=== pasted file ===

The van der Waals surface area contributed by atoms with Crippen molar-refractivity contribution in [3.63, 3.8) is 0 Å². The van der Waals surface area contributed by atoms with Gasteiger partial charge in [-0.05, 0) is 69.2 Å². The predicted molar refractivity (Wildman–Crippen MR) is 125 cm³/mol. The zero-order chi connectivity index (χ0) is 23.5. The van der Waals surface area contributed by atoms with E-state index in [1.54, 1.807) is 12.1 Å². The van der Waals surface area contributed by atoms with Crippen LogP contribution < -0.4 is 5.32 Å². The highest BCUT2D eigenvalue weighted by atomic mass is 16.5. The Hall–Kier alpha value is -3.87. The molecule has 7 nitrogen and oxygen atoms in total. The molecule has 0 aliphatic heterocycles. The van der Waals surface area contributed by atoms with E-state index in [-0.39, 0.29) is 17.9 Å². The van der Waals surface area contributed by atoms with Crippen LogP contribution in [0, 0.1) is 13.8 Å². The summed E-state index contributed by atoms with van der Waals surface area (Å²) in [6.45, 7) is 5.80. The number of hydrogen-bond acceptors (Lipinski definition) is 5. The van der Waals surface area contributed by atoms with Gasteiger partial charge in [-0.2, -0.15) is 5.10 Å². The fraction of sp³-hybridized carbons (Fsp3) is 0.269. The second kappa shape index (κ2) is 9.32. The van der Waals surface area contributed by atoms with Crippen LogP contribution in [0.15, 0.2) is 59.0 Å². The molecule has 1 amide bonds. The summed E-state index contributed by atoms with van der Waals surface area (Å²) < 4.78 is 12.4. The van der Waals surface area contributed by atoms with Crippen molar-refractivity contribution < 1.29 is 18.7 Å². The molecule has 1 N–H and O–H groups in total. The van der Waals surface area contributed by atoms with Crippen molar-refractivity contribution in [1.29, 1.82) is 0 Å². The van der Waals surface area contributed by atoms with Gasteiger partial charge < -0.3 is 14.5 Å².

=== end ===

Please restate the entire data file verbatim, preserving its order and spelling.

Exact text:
The van der Waals surface area contributed by atoms with Crippen molar-refractivity contribution in [3.63, 3.8) is 0 Å². The van der Waals surface area contributed by atoms with Gasteiger partial charge in [-0.05, 0) is 69.2 Å². The predicted molar refractivity (Wildman–Crippen MR) is 125 cm³/mol. The zero-order chi connectivity index (χ0) is 23.5. The van der Waals surface area contributed by atoms with E-state index in [1.54, 1.807) is 12.1 Å². The van der Waals surface area contributed by atoms with Crippen LogP contribution < -0.4 is 5.32 Å². The highest BCUT2D eigenvalue weighted by atomic mass is 16.5. The Hall–Kier alpha value is -3.87. The molecule has 7 nitrogen and oxygen atoms in total. The molecule has 0 aliphatic heterocycles. The van der Waals surface area contributed by atoms with E-state index in [-0.39, 0.29) is 17.9 Å². The van der Waals surface area contributed by atoms with Crippen LogP contribution in [0, 0.1) is 13.8 Å². The summed E-state index contributed by atoms with van der Waals surface area (Å²) in [6.45, 7) is 5.80. The number of hydrogen-bond acceptors (Lipinski definition) is 5. The van der Waals surface area contributed by atoms with Gasteiger partial charge in [-0.2, -0.15) is 5.10 Å². The fraction of sp³-hybridized carbons (Fsp3) is 0.269. The second kappa shape index (κ2) is 9.32. The van der Waals surface area contributed by atoms with Crippen LogP contribution in [0.15, 0.2) is 59.0 Å². The molecule has 1 amide bonds. The summed E-state index contributed by atoms with van der Waals surface area (Å²) < 4.78 is 12.4. The van der Waals surface area contributed by atoms with Crippen molar-refractivity contribution < 1.29 is 18.7 Å². The molecule has 1 N–H and O–H groups in total. The van der Waals surface area contributed by atoms with Crippen molar-refractivity contribution in [1.29, 1.82) is 0 Å². The van der Waals surface area contributed by atoms with Gasteiger partial charge < -0.3 is 14.5 Å².